Step 4: Train, train, train.

Dealers tend to have high turnover of sales and finance personnel, and this compliance stuff can be less than riveting. So, you need to train your revolving sales and finance force and periodically re-train the ones who stay with you. There are third-party trainers, some of whom are quite good, but if your privacy/compliance officer turns out to be a crackerjack, he or she might well be able to handle the training. Cost: $0 in-house, $10,000 for outside training twice a year.

Step 5: Download and print copies of “Understanding Vehicle Financing.”

This consumer education pamphlet is free on the National Automobile Dealers Association website and is available in English and Spanish. It provides an overview of how car financing at dealerships works and bears the seal of approval of the FTC. Everyone in your organization will benefit from reading it. Make copies to display around your dealership, and put a copy into each customer’s packet of papers as you close each deal. Cost: The download is free, plan on $1,000 for printing.

Step 6. Download and print copies of “Keys to Vehicle Leasing.”

This is another consumer education pamphlet. It’s from the FRB and is a good overview of closed-end auto leasing. It also is available in English and Spanish, and you should use it just like you use “Understanding Vehicle Financing.” Cost: The download is free, plan on $1,000 for printing.

Step 7: Require everyone in the sales and financing process to read carefully your buyers order, retail installment sales agreement and lease forms, privacy policy, arbitration agreement, and all other documents that you ask the customer to sign or give to the customer.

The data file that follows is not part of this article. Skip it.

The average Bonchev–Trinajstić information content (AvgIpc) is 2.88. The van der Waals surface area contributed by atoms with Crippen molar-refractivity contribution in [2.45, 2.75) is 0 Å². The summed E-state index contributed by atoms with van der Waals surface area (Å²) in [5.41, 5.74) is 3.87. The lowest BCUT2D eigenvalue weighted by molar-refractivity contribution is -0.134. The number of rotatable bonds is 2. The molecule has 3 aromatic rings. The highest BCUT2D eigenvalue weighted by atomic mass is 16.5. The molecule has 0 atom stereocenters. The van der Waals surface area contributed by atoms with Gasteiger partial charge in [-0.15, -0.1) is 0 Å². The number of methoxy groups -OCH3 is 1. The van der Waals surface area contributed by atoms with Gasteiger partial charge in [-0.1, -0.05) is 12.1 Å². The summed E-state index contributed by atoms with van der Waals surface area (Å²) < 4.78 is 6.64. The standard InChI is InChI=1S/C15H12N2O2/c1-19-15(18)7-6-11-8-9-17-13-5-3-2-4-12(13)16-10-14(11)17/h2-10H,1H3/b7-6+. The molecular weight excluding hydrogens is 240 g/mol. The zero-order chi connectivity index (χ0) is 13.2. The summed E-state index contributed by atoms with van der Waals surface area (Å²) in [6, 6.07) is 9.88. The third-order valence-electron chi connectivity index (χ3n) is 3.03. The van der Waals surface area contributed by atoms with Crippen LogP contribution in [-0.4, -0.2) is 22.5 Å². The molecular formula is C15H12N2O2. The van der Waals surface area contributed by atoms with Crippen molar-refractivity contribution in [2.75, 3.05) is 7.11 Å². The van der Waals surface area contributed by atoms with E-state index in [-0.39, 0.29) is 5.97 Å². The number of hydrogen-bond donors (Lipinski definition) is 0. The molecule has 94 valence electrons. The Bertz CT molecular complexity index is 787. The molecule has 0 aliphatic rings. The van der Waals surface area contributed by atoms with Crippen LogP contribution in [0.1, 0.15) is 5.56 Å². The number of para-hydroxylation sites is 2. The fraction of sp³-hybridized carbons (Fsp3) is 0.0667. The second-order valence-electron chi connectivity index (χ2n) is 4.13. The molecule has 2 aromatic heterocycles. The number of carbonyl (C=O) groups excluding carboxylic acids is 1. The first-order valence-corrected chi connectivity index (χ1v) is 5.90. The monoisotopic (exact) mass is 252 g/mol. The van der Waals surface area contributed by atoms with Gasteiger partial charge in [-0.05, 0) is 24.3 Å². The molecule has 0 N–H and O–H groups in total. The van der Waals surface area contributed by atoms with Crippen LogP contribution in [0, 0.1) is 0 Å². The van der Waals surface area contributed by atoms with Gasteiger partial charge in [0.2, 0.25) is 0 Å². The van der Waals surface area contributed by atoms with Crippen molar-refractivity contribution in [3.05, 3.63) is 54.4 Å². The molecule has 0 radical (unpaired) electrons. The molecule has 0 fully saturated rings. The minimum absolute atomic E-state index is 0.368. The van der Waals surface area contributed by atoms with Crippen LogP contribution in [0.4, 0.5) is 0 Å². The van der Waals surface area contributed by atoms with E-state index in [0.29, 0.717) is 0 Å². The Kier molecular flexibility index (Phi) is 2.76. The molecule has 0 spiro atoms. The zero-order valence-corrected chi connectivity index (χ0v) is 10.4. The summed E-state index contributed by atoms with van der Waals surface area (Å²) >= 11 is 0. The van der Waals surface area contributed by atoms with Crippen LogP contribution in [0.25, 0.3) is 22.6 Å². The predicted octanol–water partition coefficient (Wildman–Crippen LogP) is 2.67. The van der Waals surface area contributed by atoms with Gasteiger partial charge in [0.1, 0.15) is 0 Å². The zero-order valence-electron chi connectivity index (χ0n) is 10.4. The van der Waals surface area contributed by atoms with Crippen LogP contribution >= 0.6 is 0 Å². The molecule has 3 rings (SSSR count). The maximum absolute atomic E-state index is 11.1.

This should include credit life and accident policies and certificates, GAP addenda, service contracts, “etch” agreements, and anything else the customer sees. Make up a test to determine how much of what each employee has read he or she actually understands. Cost: $0.

Step 8: Adopt a true, transparent “menu” process for the sale of additional products through the F&I office.

Work with your lawyer to prepare the menu and the script. Dealers who use a menu say that the transparent sales process costs them some sales that they might otherwise make, but that offering every product to every customer every time through a menu results in more sales. Follow up with your employees to make sure that they’re actually using the menus you’ve adopted in the way they are supposed to be used. Cost: $0.

Step 9: Appoint a person to help customers if they have a complaint.

Sometimes referred to (using a $10 word) as an “ombudsman,” such a person helps the customer work through a complaint with the dealership. You don’t want customers resolving complaints with the dealer representatives that they originally dealt with – and who often caused the complaint and get defensive as a result. You want someone who did not take part in the sales and financing process who can look at the customer’s complaint dispassionately. Having a formalized complaint-resolution process might deter some customers from taking their gripes to a lawyer or to the CFPB. Cost: $0.

Step 10: Have your privacy/compliance officer periodically search the web.